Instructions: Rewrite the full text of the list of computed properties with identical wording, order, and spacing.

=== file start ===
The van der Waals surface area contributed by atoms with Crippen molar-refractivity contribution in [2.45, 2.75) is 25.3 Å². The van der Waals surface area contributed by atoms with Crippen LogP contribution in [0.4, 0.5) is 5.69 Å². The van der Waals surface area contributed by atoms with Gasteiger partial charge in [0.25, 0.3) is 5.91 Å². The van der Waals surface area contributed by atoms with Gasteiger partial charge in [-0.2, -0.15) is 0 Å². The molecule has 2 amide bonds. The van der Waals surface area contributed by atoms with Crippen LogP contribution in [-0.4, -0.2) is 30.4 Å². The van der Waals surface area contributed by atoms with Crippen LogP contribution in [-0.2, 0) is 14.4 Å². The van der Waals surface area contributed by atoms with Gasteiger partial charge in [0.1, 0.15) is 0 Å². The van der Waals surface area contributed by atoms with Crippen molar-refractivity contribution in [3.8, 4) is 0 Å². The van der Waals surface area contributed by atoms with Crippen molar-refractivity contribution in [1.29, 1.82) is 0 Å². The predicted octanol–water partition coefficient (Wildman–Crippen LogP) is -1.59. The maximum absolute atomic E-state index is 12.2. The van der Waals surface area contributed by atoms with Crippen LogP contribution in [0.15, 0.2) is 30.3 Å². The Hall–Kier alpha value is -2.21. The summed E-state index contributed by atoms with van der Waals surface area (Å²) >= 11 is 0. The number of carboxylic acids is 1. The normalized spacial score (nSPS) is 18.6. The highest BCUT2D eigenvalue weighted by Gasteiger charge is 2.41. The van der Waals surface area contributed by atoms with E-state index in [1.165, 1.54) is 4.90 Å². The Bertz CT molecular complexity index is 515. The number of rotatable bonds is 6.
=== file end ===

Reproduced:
The van der Waals surface area contributed by atoms with Crippen molar-refractivity contribution in [2.45, 2.75) is 25.3 Å². The van der Waals surface area contributed by atoms with Crippen LogP contribution in [0.4, 0.5) is 5.69 Å². The van der Waals surface area contributed by atoms with Gasteiger partial charge in [0.25, 0.3) is 5.91 Å². The van der Waals surface area contributed by atoms with Gasteiger partial charge in [-0.2, -0.15) is 0 Å². The molecule has 2 amide bonds. The van der Waals surface area contributed by atoms with Crippen LogP contribution in [-0.4, -0.2) is 30.4 Å². The van der Waals surface area contributed by atoms with Crippen LogP contribution in [-0.2, 0) is 14.4 Å². The van der Waals surface area contributed by atoms with Gasteiger partial charge in [0.1, 0.15) is 0 Å². The van der Waals surface area contributed by atoms with Crippen molar-refractivity contribution in [3.8, 4) is 0 Å². The van der Waals surface area contributed by atoms with Crippen molar-refractivity contribution in [1.29, 1.82) is 0 Å². The predicted octanol–water partition coefficient (Wildman–Crippen LogP) is -1.59. The maximum absolute atomic E-state index is 12.2. The van der Waals surface area contributed by atoms with Crippen LogP contribution in [0.15, 0.2) is 30.3 Å². The Hall–Kier alpha value is -2.21. The summed E-state index contributed by atoms with van der Waals surface area (Å²) >= 11 is 0. The number of carboxylic acids is 1. The normalized spacial score (nSPS) is 18.6. The highest BCUT2D eigenvalue weighted by Gasteiger charge is 2.41. The van der Waals surface area contributed by atoms with E-state index in [1.165, 1.54) is 4.90 Å². The Bertz CT molecular complexity index is 515. The number of rotatable bonds is 6.